Main Article Content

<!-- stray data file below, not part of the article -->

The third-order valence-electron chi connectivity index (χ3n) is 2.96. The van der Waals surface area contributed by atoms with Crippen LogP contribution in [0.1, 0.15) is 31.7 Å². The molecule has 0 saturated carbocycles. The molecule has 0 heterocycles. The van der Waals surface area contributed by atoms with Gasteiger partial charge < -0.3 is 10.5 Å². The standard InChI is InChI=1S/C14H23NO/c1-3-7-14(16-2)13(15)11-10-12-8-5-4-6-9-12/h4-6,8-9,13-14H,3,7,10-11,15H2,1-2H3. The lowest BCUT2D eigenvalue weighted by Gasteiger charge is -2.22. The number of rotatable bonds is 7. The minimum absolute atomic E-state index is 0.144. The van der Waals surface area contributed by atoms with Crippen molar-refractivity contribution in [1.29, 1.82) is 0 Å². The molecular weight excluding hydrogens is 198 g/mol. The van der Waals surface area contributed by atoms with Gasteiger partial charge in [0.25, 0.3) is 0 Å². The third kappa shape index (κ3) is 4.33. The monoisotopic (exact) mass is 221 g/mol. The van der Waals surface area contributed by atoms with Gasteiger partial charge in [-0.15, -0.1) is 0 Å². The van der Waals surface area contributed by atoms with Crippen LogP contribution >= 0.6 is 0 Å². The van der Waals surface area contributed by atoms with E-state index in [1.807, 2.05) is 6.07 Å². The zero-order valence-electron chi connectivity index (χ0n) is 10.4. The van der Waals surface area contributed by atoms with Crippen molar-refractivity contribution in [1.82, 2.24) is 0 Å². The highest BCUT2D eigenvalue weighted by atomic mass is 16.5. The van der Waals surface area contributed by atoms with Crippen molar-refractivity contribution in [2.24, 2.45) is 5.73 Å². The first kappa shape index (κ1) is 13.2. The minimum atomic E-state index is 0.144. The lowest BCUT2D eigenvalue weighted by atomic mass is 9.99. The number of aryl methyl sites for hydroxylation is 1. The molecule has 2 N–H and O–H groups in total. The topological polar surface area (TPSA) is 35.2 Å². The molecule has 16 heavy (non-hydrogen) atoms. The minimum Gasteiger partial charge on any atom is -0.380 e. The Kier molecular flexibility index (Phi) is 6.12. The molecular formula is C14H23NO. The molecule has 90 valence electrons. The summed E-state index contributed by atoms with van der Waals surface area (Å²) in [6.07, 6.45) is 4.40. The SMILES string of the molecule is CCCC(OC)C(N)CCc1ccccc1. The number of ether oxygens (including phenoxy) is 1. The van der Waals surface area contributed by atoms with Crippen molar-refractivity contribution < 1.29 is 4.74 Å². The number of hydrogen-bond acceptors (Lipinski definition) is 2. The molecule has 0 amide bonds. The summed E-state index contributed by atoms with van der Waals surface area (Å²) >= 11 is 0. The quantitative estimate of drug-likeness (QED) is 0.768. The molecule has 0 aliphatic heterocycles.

Governments and organizations around the world have adopted the term person-centered care to describe and guide health care services and policies. While this concept is valued in practice it seems it is not always evident to the person/families. This unfortunate reality prompted exploration of this concept. The aim of this exploration was to identify the recognized characteristics of person/family-centered practice. It identified the difficulty of defining this type of practice along with potential barriers to achieving person-centered care in everyday practice. This led to the development of a model to guide all health professionals and guide education of trainee health professionals for delivering person/family-centered care. Exploration of a person-centered approach targeted literature specifically discussing person/family-centered care. The results led to the creation of a three-step model of person/family-centered goals and practice. The model has implications for all health professionals. It suggests characteristics of effective person/family-centered care, thereby potentially producing the ultimate aim of health care: satisfying outcomes for all stakeholders including the person/family, health professionals, employers, and policy makers.